But eventually a couple said yes and I got my first few clients.

Right about this time I pitched the idea of my Uni’s first incubator, to the heads of the entrepreneurship club, and literally annoyed them to see my presentation and plan , until they finally did and gave me the green light.


I went ahead and brought in 7 ventures, 5 mentors, and multiple influencers from the Israeli high tech industry , including Kobi Stock from the Israeli Unicorn WalkMe, Moshe Sarfaty from Krypton Capital, and lawyers from one of Israel’s top law firms Pearl Cohen, all to participate in this little idea I had in my head called “Start”.

While building Start, and hustling crypto marketing jobs, someone got it in my head it in my head that I should work at Deloitte as part of their Blockchain Strategy team.


I literally applied that same day, didn’t get a response for a month, and cold called head of HR multiple times, all to get zero response (sidepoint: HR seriously needs to get better at this in all companies).

I eventually decided to just show up to the office in a nice shirt, because I had nothing to lose.

Apparently in Israel, if you wear a nice shirt and speak English, people think you are important.

Somehow the secretaries took me seriously and ran around to look for the head of the department.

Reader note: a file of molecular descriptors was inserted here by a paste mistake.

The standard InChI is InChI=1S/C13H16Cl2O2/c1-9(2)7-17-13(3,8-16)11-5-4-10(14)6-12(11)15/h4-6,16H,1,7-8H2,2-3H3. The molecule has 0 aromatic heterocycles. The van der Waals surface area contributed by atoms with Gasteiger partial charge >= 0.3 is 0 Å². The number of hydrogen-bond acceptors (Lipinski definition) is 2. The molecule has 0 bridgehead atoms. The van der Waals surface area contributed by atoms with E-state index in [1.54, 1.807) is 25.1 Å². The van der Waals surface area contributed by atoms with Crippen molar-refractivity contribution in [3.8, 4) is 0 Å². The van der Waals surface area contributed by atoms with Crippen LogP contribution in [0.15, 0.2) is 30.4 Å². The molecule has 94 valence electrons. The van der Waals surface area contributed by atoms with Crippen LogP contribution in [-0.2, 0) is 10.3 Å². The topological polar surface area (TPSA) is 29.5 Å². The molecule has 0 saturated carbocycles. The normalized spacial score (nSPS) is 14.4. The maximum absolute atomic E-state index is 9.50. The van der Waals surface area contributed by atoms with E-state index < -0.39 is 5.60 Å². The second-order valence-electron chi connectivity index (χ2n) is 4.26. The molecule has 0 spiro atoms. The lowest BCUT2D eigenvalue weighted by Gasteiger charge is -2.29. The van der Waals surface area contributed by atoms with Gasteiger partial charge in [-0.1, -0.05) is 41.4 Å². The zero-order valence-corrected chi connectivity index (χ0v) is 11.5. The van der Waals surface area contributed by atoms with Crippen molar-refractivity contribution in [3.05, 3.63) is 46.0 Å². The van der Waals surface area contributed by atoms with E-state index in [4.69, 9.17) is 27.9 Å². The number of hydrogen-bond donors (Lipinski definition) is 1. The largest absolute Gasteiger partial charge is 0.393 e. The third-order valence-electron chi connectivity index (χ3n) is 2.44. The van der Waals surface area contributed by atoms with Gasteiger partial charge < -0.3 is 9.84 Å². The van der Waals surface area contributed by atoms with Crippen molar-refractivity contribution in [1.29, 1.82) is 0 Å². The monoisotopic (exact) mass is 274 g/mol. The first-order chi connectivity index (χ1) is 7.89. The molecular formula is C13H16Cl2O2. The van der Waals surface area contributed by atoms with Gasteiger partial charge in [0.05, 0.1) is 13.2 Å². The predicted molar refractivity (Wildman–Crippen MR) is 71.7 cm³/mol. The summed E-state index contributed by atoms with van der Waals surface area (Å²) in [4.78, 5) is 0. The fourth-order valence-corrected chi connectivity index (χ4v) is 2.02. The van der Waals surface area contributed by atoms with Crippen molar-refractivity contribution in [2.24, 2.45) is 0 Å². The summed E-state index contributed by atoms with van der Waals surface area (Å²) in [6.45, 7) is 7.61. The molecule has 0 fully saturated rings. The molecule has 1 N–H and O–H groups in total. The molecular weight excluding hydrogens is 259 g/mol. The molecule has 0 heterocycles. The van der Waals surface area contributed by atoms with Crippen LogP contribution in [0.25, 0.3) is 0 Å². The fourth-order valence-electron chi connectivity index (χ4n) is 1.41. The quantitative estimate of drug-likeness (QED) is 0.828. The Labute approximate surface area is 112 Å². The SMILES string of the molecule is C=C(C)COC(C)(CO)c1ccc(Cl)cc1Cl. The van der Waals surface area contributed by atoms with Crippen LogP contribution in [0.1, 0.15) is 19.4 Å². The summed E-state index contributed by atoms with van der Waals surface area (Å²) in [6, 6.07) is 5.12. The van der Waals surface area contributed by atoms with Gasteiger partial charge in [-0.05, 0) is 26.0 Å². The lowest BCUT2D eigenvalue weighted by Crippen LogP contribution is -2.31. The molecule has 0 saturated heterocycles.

Eventually after not finding him, they said they would call him on his cell, which was when I admitted I was just there because no one got back to me about my resume.

Suprise! I got kicked out.

As soon as I got home, I emailed literally every single manager at Deloitte Israel until the head of Israel emailed me back and said he loved my hustle.

He recommended me for an interview.

This was an interview every top student in my uni was fighting for and I just broke every single rule in the book to get it.

Long story short: After a two hour drill of an interview and a few pit sweat stains, I passed.

But after consulting with a friend of mine Max Satter, I turned down the opportunity for something that called my name more:


I joined the Barclays Accelerator as part of the Techstars team to work and advise 10 different fintech startups on early stage marketing to accelerate their fundraising efforts.

It was an experience that helped shape who I am today.

I was super happy and humbled to have gotten that opportunity from my back then boss, and now close friend Franka Godina, as well as Hilla Ovil-Brenner.